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Despite an assurance in the Post-Secondary Learning Act that tuition would only be raised by 1.5 per cent, some may pay more.
Chris Pederson/The Gauntlet

Province breaks promise on tuition cap

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Despite an assurance in the Post-Secondary Learning Act that tuition would only be raised by 1.5 per cent, the provincial government has created a loophole for post-secondary institutions to raise tuition in some cases.

The loophole means universities can submit an application to modify tuition costs for various degrees according to market demand. According to this plan, degrees with a higher market demand, such as engineering, medicine or law, would cost more than an arts or sciences degree.

Advanced Education Minister Doug Horner said the option would not be available to all institutions.

"Whatever proposal [institutions] bring forward to the [Advanced Education] department has to be fair, has to be equitable. It has to have a proper case behind it," Horner said. "They have to show a very solid reason as to why we would look at adjusting the base of a particular program or particular tuition."

"There have been no decisions made on differential tuition," said University of Calgary spokesperson Grady Semmens. "The usual procedure is that the U of C administration talks to the Students' Union [first]."

"The fact that the province is saying differential tuition may be an option for certain programs doesn't mean [it will be implemented at the U of C]," he added.

Students' Union president Charlotte Kingston thinks the tuition model should remain untouched.

"The current model took years upon years to agree upon. The government made a commitment to keeping this until at least 2016. By not sticking to it they are breaking their promise."

Anything resembling a differential tuition model should be avoided because of the negative effects it would have on prospective students, Kingston insisted. For example, a student with a passion for a higher demand degree, like law, might not pursue that career in favour of a less expensive education.

"[It] prescribes educational and career choices that students can make based on their ability to pay."

Though rising tuition costs are the first concern, Kingston is also apprehensive about rising compulsory fees for services provided by the university in addition to tuition. According to a recent Statistics Canada publication, Alberta post secondaries have the highest compulsory fees in the country.

The framework used right now is called cost recovery, Kingston explained, which means the U of C can only charge students for delivery of services.

She argued the current framework doesn't do enough to prevent rising fees and allows the university to slip in extra costs by creating new "services" to charge for -- like the Campus Common Spaces, Sustainability and Safety Fee proposed at the University of Alberta.

Advanced Education and Technology spokesperson Donna McColl said the ministry believes the Statistics Canada report is faulty.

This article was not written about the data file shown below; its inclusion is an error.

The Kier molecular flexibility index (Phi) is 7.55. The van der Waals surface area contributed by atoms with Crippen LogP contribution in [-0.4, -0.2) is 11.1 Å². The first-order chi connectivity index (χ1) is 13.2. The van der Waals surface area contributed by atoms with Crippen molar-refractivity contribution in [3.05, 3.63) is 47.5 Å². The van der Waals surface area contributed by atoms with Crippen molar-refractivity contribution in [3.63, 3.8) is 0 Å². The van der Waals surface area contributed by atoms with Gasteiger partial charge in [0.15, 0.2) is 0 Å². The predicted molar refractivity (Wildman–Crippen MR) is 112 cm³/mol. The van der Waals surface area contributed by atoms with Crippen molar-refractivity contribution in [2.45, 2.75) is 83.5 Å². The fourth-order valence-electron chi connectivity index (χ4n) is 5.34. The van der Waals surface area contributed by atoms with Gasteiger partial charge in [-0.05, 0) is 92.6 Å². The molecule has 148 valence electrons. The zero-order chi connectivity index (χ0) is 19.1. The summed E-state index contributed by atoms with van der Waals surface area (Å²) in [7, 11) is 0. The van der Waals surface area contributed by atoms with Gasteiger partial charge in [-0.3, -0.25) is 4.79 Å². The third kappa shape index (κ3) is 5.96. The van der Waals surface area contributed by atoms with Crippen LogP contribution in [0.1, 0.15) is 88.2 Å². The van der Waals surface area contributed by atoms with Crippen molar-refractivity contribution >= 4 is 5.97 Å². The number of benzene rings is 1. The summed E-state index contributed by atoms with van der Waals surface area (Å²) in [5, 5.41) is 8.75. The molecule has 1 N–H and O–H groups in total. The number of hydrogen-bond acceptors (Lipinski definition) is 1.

"We have noted that compulsory fee calculation in [the] Statistics Canada report was done wrong," said McColl. "The compulsory fees at the U of C did increase by three per cent over 2008 to 2009, but Statistics Canada included a newly introduced health and dental plan at U of A. It is a non-compulsory fee, so it skewed the results. They added an extra $192 a year from the U of A that shouldn't have been included."

She added that the ministry would contact Statistics Canada to ensure this didn't happen again.

The SU sent Advanced Education and Technology Minister Doug Horner a letter, and urges students to do the same. The minister responded by setting up a meeting with the SU on Dec. 9.

The SU will be holding an event leading up to the meeting regarding tuition Tuesday and Wednesday in the south courtyard. On Wednesday there will be a discussion panel from 11:30 a.m. to 1:00 p.m.

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Comments

Gauntlet falls for SU propaganda with sensationalist headline--

Editors understate the role of university administration and rising real world costs in setting fees

At least the headline is sourced, if not attributed.

Maybe they\'re moving to the Wikipedia model, where facts about others\' \"facts\" are more important than the actual facts themselves.

On November 19, as an Alberta government spokesperson I stated that student fees for health and dental services at the University of Alberta were not compulsory and ought not to have been included in Statistics Canada calculations. In the interest of preserving the trust of Gauntlet readers a clarification is in order. There was no “mistake” by Statistics Canada. Rather, it was a matter of uniform reporting of the various ways institutions and/or students unions implement health and/or dental plans. The reporting of the University of Alberta fees by Statistics Canada was consistent with the way in which these types of fees are reported by other institutions reporting to this survey.
Nevertheless, in order to ensure that the way in which student fees are reported continues to be appropriate, comparable and relevant, Statistics Canada has indicated that it will be reviewing the way in which these data are collected and classified in advance of the next cycle of this survey.